Everybody knows Viktor Blom as a fearless online fighter, who is capable of defying and defeating any of the world’s top professional poker players in various types of online heads-up high stakes poker duels. The rank of the opponent and the level of competition should be giving Viktor Blom additional excitement and fun!
But the biggest exciter in the world of poker is WSOP. To complete your poker success profile, you should get cash in WSOP, not to mention winning the WSOP bracelet, which is the most prestigious trophy. That is why Viktor Blom should try at least to add some WSOP lines to the book of his poker life. And he did it!
2009 WSOP Europe Main Event, London
Back then, the true identity of Isildur1 was not fully revealed to the public, and it was not clear whether Viktor Blom was indeed that very Isildur1; and vice versa! This only led to ever greater attention towards the performances of the young Swedish phenomenon, whose style of play was considered by many as overly aggressive.
This first claim for WSOP fame was not successful for Viktor Blom. But his failed bluff against English amateur Ian Munns definitely deserved attention, as it was highlighted over the web as one of the most epic bluffs, and widely discussed in attempts to figure out the logic of this epic failure.
Ian Munns A♥7♠
Viktor Blom K♦2♦
Blom pre-flop raised to £3,000, Munns three-bet to £9,000, which should have already served as a warning to Blom. But he called, and they saw the flop A♦A♣3♣ — just a perfect flop to Munns giving him trips. At this point Blom checked, Munns bet £9,000 and Blom raised it up to £58,000. Munns raised to £116,000. It is indeed quite difficult to explain what Viktor Blom might have had in mind, but at this point, he shoved all-in for £231,000 — pretty suicidal after that flop, and also against the 96% equity of his opponent. Maybe Viktor just had hoped that Munns would fold at that point. But Munns tanked, though not for long; and then called, and opened his cards!
Blom screwed his face up, stood up and went out, barely looking at the 10♣ on the turn and the 3♦ on the river. The hand was played, constituting one of the most epic fails in the history of poker bluffs.
WSOP Europe Main Event, 2010, London
It was an intense and high-competition £10,350 No-Limit Hold’em buy-in tournament which was taking place at the Casino at the Empire in London. After two days, Viktor Blom was heading the peloton. Here is the list of the top 6 chip stacks:
- Viktor Blom — 443,200
- Bojan Gledovic — 442,300
- Darren Woods — 372,500
- Andrew Pantling — 344,000
- David Peters — 309,300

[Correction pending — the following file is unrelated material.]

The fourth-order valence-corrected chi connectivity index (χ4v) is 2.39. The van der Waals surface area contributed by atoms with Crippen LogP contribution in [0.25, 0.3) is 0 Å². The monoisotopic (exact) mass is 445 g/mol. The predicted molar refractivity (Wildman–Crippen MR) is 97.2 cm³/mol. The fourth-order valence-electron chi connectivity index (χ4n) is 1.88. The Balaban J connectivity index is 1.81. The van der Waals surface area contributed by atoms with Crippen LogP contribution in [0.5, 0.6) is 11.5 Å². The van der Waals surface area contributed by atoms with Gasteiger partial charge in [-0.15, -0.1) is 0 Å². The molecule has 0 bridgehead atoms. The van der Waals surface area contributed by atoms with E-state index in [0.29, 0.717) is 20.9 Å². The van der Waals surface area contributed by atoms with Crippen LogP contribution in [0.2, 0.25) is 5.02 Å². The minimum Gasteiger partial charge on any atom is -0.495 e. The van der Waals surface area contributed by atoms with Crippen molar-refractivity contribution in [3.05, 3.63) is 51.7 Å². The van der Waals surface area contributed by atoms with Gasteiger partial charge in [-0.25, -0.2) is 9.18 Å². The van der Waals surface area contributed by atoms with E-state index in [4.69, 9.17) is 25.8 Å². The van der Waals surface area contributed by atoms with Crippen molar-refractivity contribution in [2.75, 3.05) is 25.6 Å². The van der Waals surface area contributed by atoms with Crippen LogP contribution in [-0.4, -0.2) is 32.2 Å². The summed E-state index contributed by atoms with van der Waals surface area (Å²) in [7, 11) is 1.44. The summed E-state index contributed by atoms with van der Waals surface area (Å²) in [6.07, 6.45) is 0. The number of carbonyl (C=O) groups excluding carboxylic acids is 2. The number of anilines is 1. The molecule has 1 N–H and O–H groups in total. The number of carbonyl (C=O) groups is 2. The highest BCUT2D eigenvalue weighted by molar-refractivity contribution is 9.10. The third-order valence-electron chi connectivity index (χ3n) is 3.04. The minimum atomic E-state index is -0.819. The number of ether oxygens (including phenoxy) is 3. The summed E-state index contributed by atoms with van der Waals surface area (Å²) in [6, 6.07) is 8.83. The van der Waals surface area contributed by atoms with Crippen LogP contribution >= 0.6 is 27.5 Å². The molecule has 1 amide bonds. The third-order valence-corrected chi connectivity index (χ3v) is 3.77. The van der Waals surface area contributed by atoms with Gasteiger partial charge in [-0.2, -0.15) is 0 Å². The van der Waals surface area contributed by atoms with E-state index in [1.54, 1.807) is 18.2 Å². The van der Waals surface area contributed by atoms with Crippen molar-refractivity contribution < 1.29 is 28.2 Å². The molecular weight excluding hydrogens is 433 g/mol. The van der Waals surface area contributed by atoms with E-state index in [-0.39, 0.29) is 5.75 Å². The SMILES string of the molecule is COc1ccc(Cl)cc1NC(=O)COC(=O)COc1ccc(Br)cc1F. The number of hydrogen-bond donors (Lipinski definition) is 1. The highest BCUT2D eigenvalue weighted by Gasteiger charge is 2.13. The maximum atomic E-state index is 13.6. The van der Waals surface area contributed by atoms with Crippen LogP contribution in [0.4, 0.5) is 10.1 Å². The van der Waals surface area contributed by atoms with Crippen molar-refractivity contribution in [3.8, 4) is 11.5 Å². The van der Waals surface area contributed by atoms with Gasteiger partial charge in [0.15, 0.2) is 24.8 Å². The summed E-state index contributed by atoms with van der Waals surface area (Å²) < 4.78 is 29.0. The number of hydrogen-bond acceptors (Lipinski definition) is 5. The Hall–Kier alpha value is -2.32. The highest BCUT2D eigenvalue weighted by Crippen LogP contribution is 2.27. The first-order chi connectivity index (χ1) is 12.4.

- Phil Ivey — 289,300
But then it went less good for him. He finished 16th, winning only 33,285 quid.
WSOP 2012 43rd Annual, Event #16, $1,500 No-Limit Hold’em 6-Handed
This WSOP event was held in Vegas, in Rio All-Suite Hotel & Casino. Viktor Blom was an also-runner here, having finished 151st and won $2,706 only.
WSOP 2012 Annual, Event #45, $50,000 Poker Players Championship
Viktor Blom was a lot more successful at this event in Vegas. He finished 14th, cashing $105,235, though at one moment he was leading the race after this hand:
Viktor Blom A♥9♦9♠2♥
Joe Cassidy A♠Q♦10♣10♦
On the flop interesting of 10♠9♥5♣ Cassidy checked and Blom bet $38,000. Cassidy raised to $138,000, and Blom called. The A♦ on the turn made Cassidy pot it for $485,000, having set of tens. Blom called and went all-in, hoping for his set of nines. And here came the 9♣ on the river, which was a miraculous one-outer. Both players jumped off their seats, overwhelmed with totally opposite emotions.
It was on Day 3. With that pot, Blom led the peloton of 26 players. But Day 4 was less lucky for him. He finished 14th with $105,235, which was a good result anyway.
But Is It Really Worth It?
Playing at WSOP events in Vegas is very costly. Traveling, accommodation and food — everything is expensive there, especially while WSOP events are being played! You need to bring cash because otherwise, the whole thing is a big blowout! And indeed, there have been stories about successful online grinders who have only ever lost money in Vegas. Playing online and playing in live tournaments, especially the WSOP, is very different.
Besides, refusing to participate at WSOP events may actually give an additional advantage to a professional online grinder. For since the best players may be out of their computers, making themselves busy by the WSOP felt, the average level of those who play the virtual felt online is somewhat lower. The level of competition these days is not as high as usual; so if you are a good online grinder, you may cash more at that time! Maybe that is why we won’t see much of Viktor Blom in WSOP events in the near future?